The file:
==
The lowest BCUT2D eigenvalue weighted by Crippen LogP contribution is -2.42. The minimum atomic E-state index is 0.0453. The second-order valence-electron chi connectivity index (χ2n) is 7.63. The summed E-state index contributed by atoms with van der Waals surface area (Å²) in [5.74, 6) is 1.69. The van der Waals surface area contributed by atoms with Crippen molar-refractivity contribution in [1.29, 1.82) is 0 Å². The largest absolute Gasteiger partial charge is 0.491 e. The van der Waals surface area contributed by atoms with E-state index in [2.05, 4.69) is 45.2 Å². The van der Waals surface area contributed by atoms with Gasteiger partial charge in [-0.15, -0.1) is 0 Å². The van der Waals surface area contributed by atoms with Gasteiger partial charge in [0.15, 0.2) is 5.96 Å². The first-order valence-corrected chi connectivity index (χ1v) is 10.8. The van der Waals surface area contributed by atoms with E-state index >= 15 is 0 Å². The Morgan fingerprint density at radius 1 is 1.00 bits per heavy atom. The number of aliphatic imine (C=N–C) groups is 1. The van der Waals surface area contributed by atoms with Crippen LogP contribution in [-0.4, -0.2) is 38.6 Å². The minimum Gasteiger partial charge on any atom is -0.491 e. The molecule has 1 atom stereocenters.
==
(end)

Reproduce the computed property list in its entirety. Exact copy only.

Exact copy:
The lowest BCUT2D eigenvalue weighted by Crippen LogP contribution is -2.42. The minimum atomic E-state index is 0.0453. The second-order valence-electron chi connectivity index (χ2n) is 7.63. The summed E-state index contributed by atoms with van der Waals surface area (Å²) in [5.74, 6) is 1.69. The van der Waals surface area contributed by atoms with Crippen molar-refractivity contribution in [1.29, 1.82) is 0 Å². The largest absolute Gasteiger partial charge is 0.491 e. The van der Waals surface area contributed by atoms with E-state index in [2.05, 4.69) is 45.2 Å². The van der Waals surface area contributed by atoms with Gasteiger partial charge in [-0.15, -0.1) is 0 Å². The van der Waals surface area contributed by atoms with Gasteiger partial charge in [0.15, 0.2) is 5.96 Å². The first-order valence-corrected chi connectivity index (χ1v) is 10.8. The van der Waals surface area contributed by atoms with E-state index >= 15 is 0 Å². The Morgan fingerprint density at radius 1 is 1.00 bits per heavy atom. The number of aliphatic imine (C=N–C) groups is 1. The van der Waals surface area contributed by atoms with Crippen LogP contribution in [-0.4, -0.2) is 38.6 Å². The minimum Gasteiger partial charge on any atom is -0.491 e. The molecule has 1 atom stereocenters.